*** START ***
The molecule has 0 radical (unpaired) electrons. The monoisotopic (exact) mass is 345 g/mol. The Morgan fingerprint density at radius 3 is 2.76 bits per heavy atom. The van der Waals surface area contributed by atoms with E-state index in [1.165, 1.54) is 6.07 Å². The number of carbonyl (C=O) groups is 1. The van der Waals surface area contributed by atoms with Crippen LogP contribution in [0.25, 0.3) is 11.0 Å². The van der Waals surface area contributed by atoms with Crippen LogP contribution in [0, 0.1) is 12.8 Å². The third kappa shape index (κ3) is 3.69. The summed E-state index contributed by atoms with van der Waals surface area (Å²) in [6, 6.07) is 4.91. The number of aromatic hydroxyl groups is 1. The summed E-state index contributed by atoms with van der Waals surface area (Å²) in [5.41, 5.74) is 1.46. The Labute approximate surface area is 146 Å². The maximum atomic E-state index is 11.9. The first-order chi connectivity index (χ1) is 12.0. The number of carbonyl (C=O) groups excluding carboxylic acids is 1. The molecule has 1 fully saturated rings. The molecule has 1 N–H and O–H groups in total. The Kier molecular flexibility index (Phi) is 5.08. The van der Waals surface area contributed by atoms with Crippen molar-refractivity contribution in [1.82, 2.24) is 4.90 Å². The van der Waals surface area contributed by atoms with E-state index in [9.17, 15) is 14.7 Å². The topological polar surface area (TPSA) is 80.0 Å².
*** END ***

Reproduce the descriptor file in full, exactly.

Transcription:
The molecule has 0 radical (unpaired) electrons. The monoisotopic (exact) mass is 345 g/mol. The Morgan fingerprint density at radius 3 is 2.76 bits per heavy atom. The van der Waals surface area contributed by atoms with E-state index in [1.165, 1.54) is 6.07 Å². The number of carbonyl (C=O) groups is 1. The van der Waals surface area contributed by atoms with Crippen LogP contribution in [0.25, 0.3) is 11.0 Å². The van der Waals surface area contributed by atoms with Crippen LogP contribution in [0, 0.1) is 12.8 Å². The third kappa shape index (κ3) is 3.69. The summed E-state index contributed by atoms with van der Waals surface area (Å²) in [6, 6.07) is 4.91. The number of aromatic hydroxyl groups is 1. The summed E-state index contributed by atoms with van der Waals surface area (Å²) in [5.41, 5.74) is 1.46. The Labute approximate surface area is 146 Å². The maximum atomic E-state index is 11.9. The first-order chi connectivity index (χ1) is 12.0. The number of carbonyl (C=O) groups excluding carboxylic acids is 1. The molecule has 1 fully saturated rings. The molecule has 1 N–H and O–H groups in total. The Kier molecular flexibility index (Phi) is 5.08. The van der Waals surface area contributed by atoms with Crippen molar-refractivity contribution in [1.82, 2.24) is 4.90 Å². The van der Waals surface area contributed by atoms with E-state index in [9.17, 15) is 14.7 Å². The topological polar surface area (TPSA) is 80.0 Å².